We can find the running value of the difference between the level of the MP3 file and the level of the Error it contains by subtracting the black curve from the red curve. The result of this is shown in Figure 5, below.

Figure 5: The difference in level between the error signal and the decoded 128 kbps MP3 file.

So, Figure 5, therefore, shows the measure of how loud the signal is relative to the error that makes it different from the original. If this error signal were just harmonic distortion, then we could call this a measure of THD in dB. If it were just good-old-fashioned noise, like on a magnetic tape, then we could call it a signal-to-noise ratio. However, this is neither distortion or noise in the traditional sense – or, maybe more accurately, it’s both…

So, let’s call the plot in Figure 5 a “signal-to-error ratio”. What we can see there is that, for this particular track, for the settings that I used to make the 128 kbps MP3 file, the error – the MP3 artefacts – are only 20 to 25 dB below the signal most of the time. Now, don’t jump to conclusions here. This does not mean that they would be as audible as white noise that is only 25 dB below the signal. This is because part of the “magic” of the MP3 encoder is that it tries to ensure that the error can “hide” under the signal by placing the error signal in the same frequency band(s) as the signal. Typically, white noise is in a different band than the signal, so it’s easier to hear because it’s not masked. So, be very careful about interpreting this plot. This is a measurable signal-to-error ratio, but it cannot be directly compared to a signal-to-noise ratio.

Let’s now increase the bitrate of the MP3 encoding, allowing the encoder to increase the quality.

Figure 6. A running RMS of a decoded 256 kbps MP3 file (black) and the difference between that signal and the original (red).

 

Figure 7: The Signal-to-Error ratio of a 256 kbps MP3 file.

 

Figure 6 and 7 show the same information as before, but for a 256 kpbs encoding of the same track. As you can see there, by doubling the bitrate of the MP3, we have increased our signal-to-error ratio by about 10 to 15 dB or so – to about 35 or 40 dB.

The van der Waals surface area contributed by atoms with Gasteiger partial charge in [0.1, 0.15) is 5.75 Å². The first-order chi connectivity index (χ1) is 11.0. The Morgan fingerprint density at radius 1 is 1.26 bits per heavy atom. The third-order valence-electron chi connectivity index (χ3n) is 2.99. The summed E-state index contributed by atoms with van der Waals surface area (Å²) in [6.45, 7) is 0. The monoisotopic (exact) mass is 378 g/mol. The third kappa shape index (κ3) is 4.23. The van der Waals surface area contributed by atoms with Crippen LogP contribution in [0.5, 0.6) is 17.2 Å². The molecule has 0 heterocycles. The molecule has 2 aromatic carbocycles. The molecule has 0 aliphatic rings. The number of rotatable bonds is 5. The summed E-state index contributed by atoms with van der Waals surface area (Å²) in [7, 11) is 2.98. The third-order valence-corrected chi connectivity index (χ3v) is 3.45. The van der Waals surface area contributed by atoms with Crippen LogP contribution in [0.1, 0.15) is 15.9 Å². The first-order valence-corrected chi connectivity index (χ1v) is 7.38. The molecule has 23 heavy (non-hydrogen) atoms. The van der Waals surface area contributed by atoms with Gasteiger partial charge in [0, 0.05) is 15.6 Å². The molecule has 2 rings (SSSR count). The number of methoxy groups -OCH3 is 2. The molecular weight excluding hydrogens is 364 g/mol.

Figure 8: A running RMS of a decoded 320 kbps MP3 file (black) and the difference between that signal and the original (red).
Figure 9: The Signal-to-Error ratio of a 320 kbps MP3 file.

As you can see in Figures 8 and 9 above, increasing the MP3 bitrate to 320 kbps can improve the Signal-to-Error ratio from about 25 dB (for 128 kbps) to about 40 dB or so.

Now, if you’re looking carefully, you might notice that, some times in the track that I used for testing, the signal-to-error ratio is actually worse for the 320 kbps file than it is for the 256 kbps file – all other things being equal in the LAME converter parameters. This is a bit misleading, since what you cannot see there is the frequency spectrum of the error signal. I’ll deal with that in a future posting – with some more analysis and explanation to go with it.

For now, let’s play with the VBR presets in LAME. I’ll just show the signal-to-error plots for the 4 settings.

 

Figure 10: The Signal-to-Error ratio of an MP3 file converted using LAME’s “medium” quality preset.
Figure 11: The Signal-to-Error ratio of an MP3 file converted using LAME’s “standard” quality preset.
Figure 12: The Signal-to-Error ratio of an MP3 file converted using LAME’s “extreme” quality preset.
Figure 13: The Signal-to-Error ratio of an MP3 file converted using LAME’s “insane” quality preset.

So, as you can see in Figures 10 through 13, the signal-to-error ratio can be improved with the VBR presets, reaching a peak of over 60 dB for the “Insane” setting, for this track…

 

 

As I said a couple of times above:

  • You have to be careful about interpreting these graphs from a background of “knowing” what a SNR is… This error is not normal “distortion” or “noise” – at least from a perceptual point of view…
  • I’ll go further with this, including some frequency-dependent information in a future posting.

 

 

Appendix – LAME parameters and verbose output

For the geeks…

 

MAC60090:mp3_demos ggm$ lame -b 320 -q 0 –verbose  compilation_original.wav lame_320.mp3
LAME 3.99.5 64bits (http://lame.sf.net)
Using polyphase lowpass filter, transition band: 20094 Hz – 20627 Hz
Encoding compilation_original.wav to lame_320.mp3
Encoding as 44.1 kHz j-stereo MPEG-1 Layer III (4.4x) 320 kbps qval=0
misc:
scaling: 1
ch0 (left) scaling: 1
ch1 (right) scaling: 1
huffman search: best (outside loop)
experimental Y=0
stream format:
MPEG-1 Layer 3
2 channel – joint stereo
padding: off
constant bitrate – CBR
using LAME Tag
psychoacoustic:
using short blocks: channel coupled
subblock gain: 1
adjust masking: -10 dB
adjust masking short: -11 dB
quantization comparison: 9
^ comparison short blocks: 9
noise shaping: 1
^ amplification: 2
^ stopping: 1
ATH: using
^ type: 4
^ shape: 0 (only for type 4)
^ level adjustement: -12 dB
^ adjust type: 3
^ adjust sensitivity power: 1.000000
experimental psy tunings by Naoki Shibata